Early and above normal fire season forecast for South

Beef Central, 02/09/2014

Red areas denote above average bushfire potential.

Scroll down for region-specific fire outlooks


The 2014-15 Southern Australia Seasonal Bushfire Outlook released today warns of an early and above normal fire season in many areas.

The outlook was determined by representatives of fire and land management authorities from each State and climatologists and meteorologists at a meeting in Hobart on August 21.

The annual Bushfire Outlook meetings are convened by the Bushfire and Natural Hazards CRC and the Australasian Fire and Emergency Service Authorities Council (AFAC). The outlook for Northern Australia was released on July 24.

The August 21 meeting discuss the weather, landscape conditions and cross-border implications leading into the 2014-15 summer and determined areas that had the potential for a fire season that was above normal, normal or below normal.

The resulting outlook will be used by fire authorities to make strategic decisions on resource planning and prescribed fire management for the upcoming fire season.

The Outlook report released today notes that leading into this year, many areas have registered below average rainfall for successive years.

The effect has been reduced soil moisture levels and increasingly dry forests and grasslands.

Rainfall since May has largely been below average across most of Queensland, northern and eastern New South Wales, northern South Australia and much of southwest Western Australia.

Most parts of Southern Australia have also experienced a particularly dry August, extending rainfall deficiencies across Victoria, southern South Australia and Tasmania.

The underlying dry conditions mean that any surface moisture is likely to decline quickly with warmer temperatures and reduced rainfall over summer.

2013 was Australia’s warmest year since comparable records began in 1910, and persistent warm conditions have continued to affect Australia during 2014.

“This combination of underlying rainfall deficits, with persistently above average temperatures and near el Niño conditions in the Pacific, means that the antecedent conditions favour an early and above normal fire season in many areas,” the report states.

From the perspective of the Seasonal Climate Outlook, the prospects of an El Niño pattern forming remain uncertain.

The Outlook says conditions approaching El Niño or weak El Niño conditions are the most likely scenarios.

“With the El Niño-Southern Oscillation still not making the  shift into El Niño territory just yet and the  negative IOD returning to neutral, the  seasonal  climate outlook for September to November does not show a strong bias toward below average or above average rainfall over  most of southern Australia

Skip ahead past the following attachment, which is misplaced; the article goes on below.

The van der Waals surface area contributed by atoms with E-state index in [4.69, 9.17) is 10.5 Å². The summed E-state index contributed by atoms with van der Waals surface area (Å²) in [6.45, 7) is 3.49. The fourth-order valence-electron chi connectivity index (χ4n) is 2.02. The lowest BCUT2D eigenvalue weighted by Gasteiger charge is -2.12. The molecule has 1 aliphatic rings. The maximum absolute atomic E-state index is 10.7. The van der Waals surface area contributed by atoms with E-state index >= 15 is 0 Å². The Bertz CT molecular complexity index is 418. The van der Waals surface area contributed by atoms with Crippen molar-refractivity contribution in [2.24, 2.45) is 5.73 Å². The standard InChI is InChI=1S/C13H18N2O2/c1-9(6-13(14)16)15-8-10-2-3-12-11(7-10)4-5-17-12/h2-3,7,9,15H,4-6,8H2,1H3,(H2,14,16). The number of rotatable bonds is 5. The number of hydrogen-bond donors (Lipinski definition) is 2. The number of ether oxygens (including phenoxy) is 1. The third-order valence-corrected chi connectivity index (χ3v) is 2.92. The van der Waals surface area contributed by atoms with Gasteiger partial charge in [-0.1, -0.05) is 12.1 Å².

“The main exception is southern NSW and central Victoria, where a dry season is most likely.”

The outlook for temperatures in spring shows that above average temperatures are most likely across southern and eastern Australia.

Long term trend towards more bad fire days

The latest Outlook also takes a longer term view and notes that Southern and Eastern Australia is experiencing a trend towards more bad fire weather days than in the past, with fire seasons that begin earlier and last longer.

“As benign fire seasons are predicted to become the exception, the concept of an

average or normal fire season becomes less meaningful as historical long-term averages are surpassed by fire seasons that are regularly above average in either duration, area burnt or in the total number of fires,” the outlook states.

“Costs to the community for firefighting and damage are already steadily rising.

“Fire severity across southern Australia has been consistently worse than the long term averages would suggest. This is partly driven by an increase in temperatures as well as an increased dryness of soils and vegetation.”

Such impacts were challenging the limited resources of fire and land management agencies and had created the situation where each fire season was proving to be demanding both in economic and human costs.



While the ACT does not have a strong signal  for the severity of the coming summer, there  are several  reasons  for expecting above normal fire potential.

These include:

•    Strong grass growth into early winter.

•    Forecast for above average temperatures into summer.

•    A reduction in rainfall in recent months, with heavy rains falling only in adjacent central areas of NSW.


Much of NSW experienced well below average rainfall in the three  months leading up to August. Temperatures have also been above average or very much above average for all of this time. This has resulted in significant drying of the heavy fuels in the forests. Reduced rainfall has also resulted in reduced growth and lower grass fuel loads through much of the west of the state.

The next three months are forecast to have average rainfall over much of the state except the southern border areas, which are forecast to have reduced rainfall.